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“From Sonic Disobedience to Sonic Dis-Ease: The Rise and Fall of Kanye West”
This paper argues that if you attend to the sonic scope of the music of Kanye West (YE), we can map well the deterioration of his critical blackness. Noting the move from radical hip-hop disobedience to pop sonics and gospel anthems, this paper marks the simultaneous decline of Kanye’s commitment to combat anti-blackness and anti-difference. Highlighting West’s musical shifts alongside his political ones, allows us to also interrogate the role of pop culture and white evangelical Christianity in the rise of anti-blackness and xenophobia.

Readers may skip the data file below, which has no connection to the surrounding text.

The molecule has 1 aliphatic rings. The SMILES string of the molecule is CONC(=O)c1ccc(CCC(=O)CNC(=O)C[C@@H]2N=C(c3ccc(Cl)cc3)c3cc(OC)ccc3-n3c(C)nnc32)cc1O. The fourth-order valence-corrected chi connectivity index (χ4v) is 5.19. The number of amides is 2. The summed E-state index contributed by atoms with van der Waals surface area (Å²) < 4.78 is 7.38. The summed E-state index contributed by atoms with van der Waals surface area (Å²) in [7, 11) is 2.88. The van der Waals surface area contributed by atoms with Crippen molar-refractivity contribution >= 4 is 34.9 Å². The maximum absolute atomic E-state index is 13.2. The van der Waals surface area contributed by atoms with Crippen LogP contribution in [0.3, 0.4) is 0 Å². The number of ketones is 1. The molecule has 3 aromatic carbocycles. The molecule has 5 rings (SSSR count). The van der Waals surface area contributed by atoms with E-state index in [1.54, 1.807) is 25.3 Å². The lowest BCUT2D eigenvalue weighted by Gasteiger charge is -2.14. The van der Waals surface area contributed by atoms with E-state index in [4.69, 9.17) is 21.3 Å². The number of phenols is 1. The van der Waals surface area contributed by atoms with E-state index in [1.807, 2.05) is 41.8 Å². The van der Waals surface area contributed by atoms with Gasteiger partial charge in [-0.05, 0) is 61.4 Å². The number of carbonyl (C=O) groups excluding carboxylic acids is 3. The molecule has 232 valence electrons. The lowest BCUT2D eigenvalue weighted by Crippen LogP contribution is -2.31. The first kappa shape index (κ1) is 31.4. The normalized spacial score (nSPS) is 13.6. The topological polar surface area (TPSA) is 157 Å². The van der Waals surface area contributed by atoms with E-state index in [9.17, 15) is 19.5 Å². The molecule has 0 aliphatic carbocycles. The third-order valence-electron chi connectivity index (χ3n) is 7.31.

Jeffrey Q. McCune Jr., PhD, is the Director of the Frederick Douglass Institute for African & African American Studies and the Frederick Douglass Associate Professor of African American Literature and Culture. He is the author of the award-winning book Sexual Discretion: Black Masculinity and the Politics of Passing (University of Chicago Press, 2014). He is presently completing, Disobedient Reading: An Experiment in Seeing Black (University of California Press). He has published in a variety of journals and also serves on the editorial board of numerous journals. He is the co-editor of the University of California Press’s New Sexual Worlds book series. For his work at the intersections, of race gender, and sexuality, McCune has been featured on Left of Black, Sirius XM's Joe Madison Show, HuffPost Live, NPR, Pitchfork and as a guest expert on Bill Nye Saves The World.
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